MLB

Chan Ho Park’s amazing run to end the 2000 season

In this ongoing series — inspired by Stereogum’s “The No. 1s” — we’ll look back on some of the more interesting, notable, and unexpected players of the week in MLB history, an award that has been given out since 1974. While many players of the week have been written about extensively and are entrenched in baseball lore, that is not always the case.

NL: Chan Ho Park, SP, LAD

AL: Bartolo Colon, SP, CLE

Chan Ho Park faced 8,714 hitters in his career, which is why it’s such a shame he’ll only be remembered for two. Or, really, one.

The first thing you think of when you hear the name “Chan Ho Park” is, obviously, “Fernando Tatis’ two grand slams in an inning.” (The second might be one very strange brawl that saw Park jump-kick Tim Belcher following a bunt.)

On April 23, 1999, Tatis — now just as well known for being Fernando Tatis’ dad — smashed two grand slams in the third inning for the Cardinals, both off Park; our Andrew Simon had a great breakdown of how many weird things had to happen to even make such a thing possible. Such a thing had never happened in baseball before and will surely never happen again. It’s difficult to imagine any manager even allowing a pitcher who had given up a grand slam in an inning to a batter to even face him again, let alone the batter actually hitting one. It’s perfectly understandable why we’ll always attach Park’s name to such a black swan event.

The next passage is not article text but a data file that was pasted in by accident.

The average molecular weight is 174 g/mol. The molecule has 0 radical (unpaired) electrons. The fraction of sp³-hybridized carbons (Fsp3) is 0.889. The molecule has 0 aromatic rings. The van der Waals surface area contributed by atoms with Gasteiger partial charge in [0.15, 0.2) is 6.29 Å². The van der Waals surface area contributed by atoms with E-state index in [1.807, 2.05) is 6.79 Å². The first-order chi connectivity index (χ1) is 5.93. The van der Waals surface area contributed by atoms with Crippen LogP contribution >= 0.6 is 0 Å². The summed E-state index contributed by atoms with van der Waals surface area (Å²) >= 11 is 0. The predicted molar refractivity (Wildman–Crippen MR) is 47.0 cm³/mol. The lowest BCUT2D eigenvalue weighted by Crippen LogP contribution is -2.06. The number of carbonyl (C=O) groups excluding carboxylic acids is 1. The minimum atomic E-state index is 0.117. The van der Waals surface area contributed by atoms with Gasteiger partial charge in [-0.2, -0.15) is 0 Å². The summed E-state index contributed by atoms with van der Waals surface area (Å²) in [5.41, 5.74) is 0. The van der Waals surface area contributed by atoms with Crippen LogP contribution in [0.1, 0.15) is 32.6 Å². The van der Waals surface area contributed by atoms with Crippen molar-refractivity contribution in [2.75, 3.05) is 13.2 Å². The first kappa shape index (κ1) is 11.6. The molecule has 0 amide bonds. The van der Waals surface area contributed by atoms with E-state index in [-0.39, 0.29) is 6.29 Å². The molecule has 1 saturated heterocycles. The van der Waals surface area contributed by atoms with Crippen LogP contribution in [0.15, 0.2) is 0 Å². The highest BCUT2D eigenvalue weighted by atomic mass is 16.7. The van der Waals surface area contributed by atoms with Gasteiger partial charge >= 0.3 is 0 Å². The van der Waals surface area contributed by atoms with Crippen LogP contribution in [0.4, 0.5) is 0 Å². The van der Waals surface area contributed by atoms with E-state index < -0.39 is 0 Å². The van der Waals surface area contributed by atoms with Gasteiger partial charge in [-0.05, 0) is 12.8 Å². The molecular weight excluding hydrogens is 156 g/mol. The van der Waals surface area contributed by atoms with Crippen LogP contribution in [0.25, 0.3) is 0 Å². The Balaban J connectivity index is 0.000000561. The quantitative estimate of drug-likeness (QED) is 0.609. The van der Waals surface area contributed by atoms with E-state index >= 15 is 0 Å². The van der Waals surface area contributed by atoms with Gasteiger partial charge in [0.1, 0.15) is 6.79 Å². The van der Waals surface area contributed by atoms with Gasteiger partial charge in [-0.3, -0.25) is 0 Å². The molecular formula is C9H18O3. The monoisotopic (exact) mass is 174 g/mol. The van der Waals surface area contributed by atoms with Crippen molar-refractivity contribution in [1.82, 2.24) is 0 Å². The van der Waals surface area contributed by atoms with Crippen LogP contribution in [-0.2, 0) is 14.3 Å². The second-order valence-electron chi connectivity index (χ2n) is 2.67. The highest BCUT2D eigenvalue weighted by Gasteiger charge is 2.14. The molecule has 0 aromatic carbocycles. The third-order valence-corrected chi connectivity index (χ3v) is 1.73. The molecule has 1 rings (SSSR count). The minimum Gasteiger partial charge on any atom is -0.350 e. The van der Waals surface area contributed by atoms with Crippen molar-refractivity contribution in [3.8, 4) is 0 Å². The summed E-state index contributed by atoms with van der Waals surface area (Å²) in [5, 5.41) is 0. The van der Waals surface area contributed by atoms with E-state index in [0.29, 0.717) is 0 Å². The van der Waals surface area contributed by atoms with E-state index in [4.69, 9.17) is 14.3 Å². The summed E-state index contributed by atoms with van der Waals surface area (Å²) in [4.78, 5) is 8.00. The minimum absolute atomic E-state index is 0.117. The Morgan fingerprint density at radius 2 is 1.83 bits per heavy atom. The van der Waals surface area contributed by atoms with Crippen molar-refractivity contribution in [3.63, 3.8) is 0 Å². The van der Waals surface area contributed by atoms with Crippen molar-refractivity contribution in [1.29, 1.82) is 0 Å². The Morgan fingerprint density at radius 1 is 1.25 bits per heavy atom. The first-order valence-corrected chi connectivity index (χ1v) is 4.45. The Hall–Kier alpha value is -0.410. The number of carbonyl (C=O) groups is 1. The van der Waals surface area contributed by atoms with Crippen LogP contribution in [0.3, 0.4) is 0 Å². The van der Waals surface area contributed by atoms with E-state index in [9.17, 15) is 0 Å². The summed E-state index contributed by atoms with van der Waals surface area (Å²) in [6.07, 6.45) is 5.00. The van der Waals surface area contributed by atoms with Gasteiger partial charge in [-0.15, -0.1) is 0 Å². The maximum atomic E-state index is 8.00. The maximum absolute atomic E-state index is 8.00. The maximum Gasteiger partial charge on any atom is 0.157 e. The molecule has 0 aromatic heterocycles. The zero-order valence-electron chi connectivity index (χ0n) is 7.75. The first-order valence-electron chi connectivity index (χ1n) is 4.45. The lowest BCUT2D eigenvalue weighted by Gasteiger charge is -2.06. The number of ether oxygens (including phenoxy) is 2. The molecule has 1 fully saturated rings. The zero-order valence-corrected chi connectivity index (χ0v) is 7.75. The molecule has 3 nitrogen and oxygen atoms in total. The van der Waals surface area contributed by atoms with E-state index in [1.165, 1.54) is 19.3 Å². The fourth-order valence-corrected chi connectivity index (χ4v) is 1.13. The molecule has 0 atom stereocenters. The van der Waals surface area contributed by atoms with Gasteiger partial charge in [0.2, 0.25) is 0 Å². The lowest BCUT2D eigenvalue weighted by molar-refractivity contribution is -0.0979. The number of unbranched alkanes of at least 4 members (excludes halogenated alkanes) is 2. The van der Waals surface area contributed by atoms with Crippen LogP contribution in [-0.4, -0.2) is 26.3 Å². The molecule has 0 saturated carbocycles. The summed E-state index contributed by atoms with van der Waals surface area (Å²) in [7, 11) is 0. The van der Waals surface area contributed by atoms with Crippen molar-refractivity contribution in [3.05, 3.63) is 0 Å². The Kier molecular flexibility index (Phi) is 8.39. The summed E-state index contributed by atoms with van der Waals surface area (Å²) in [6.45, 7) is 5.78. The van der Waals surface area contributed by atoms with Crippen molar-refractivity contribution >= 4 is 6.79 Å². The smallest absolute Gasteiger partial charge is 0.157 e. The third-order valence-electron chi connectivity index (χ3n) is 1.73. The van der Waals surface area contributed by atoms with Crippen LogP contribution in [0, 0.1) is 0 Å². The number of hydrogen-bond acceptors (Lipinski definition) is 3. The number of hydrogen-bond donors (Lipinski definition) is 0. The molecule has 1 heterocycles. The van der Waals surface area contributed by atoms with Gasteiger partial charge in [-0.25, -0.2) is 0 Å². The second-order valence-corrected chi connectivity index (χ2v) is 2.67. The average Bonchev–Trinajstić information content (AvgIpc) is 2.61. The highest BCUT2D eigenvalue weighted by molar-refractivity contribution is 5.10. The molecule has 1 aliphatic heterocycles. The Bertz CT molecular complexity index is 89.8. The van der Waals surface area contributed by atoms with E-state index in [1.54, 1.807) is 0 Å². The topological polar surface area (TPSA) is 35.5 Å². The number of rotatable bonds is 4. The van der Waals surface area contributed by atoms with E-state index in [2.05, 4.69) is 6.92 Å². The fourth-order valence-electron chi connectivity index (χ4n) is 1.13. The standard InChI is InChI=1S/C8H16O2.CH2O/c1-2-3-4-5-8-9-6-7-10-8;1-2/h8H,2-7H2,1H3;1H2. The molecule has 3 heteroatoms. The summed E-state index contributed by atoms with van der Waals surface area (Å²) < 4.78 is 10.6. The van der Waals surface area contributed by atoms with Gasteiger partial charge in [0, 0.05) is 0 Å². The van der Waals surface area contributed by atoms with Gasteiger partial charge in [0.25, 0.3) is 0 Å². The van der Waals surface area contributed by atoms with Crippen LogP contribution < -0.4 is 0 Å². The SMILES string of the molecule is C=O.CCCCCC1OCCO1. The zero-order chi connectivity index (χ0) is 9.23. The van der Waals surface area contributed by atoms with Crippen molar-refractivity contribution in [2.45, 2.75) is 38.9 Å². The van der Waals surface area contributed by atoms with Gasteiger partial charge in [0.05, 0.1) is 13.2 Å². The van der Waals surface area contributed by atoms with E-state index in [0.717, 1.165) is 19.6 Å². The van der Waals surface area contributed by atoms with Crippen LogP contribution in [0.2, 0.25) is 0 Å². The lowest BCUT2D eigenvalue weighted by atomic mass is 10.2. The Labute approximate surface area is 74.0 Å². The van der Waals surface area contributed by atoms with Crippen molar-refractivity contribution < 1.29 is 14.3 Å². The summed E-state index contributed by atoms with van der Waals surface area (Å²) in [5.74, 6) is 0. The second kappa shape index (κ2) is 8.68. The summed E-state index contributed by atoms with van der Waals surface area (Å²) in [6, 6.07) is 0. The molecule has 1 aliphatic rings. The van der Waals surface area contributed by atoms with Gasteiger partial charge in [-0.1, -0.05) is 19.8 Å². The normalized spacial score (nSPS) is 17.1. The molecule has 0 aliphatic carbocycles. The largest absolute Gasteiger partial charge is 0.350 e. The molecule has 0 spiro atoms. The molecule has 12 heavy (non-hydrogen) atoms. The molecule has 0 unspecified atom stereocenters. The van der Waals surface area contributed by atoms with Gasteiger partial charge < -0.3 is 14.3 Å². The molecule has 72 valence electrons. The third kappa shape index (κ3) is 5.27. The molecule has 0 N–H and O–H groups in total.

But it also does a disservice to Park to reduce his entire career down to that inning. Park retired in 2010, a full 11 years after that game, and he’d been pitching since 1994 when it happened. That means Park was in the Majors for a whopping 17 seasons, a stunning number when you think about it. He made his debut for the Dodgers in 1994 as a 20-year-old and gave up an RBI double to Terry Pendleton (with Deion Sanders in the lineup) and pitched in his last game in 2010 for the Pirates, in which he got the win (the 128th of his career; he’s actually the winningest Asian-born pitcher in MLB history) and struck out Giancarlo Stanton. That’s quite the spread of a career. That’s a lot more than just one nightmare inning in 1999.

In fact, the best two seasons of Park’s 17-year career came directly after that 1999 season. He had 13 wins that year, but a 5.23 ERA, albeit a 5.23 ERA in a season when he had one inning where he gave up eight runs. But he had 18 wins with a 3.27 ERA in 2000 and 15 wins with a 3.50 ERA in 2001, the year he made his lone All-Star game. And at the end of 2000, he had perhaps the best run of his career.

On Sept. 19, 2000, he threw eight shutout innings in a tight 1-0 victory over the Diamondbacks, striking out eight and scattering six hits. But in his next start, he was even better, going eight more, striking out 13 and giving up only two hits in another 1-0 win, this time over the Padres. That was enough to win him Player of the Week in the next-to-last week of the season, though it’s worth noting he was not in fact done. In his final start, he had his best performance of the season, throwing a shutout against the Padres, striking out 13 and giving up just two hits and one walk. He completed the season with 27 consecutive scoreless innings.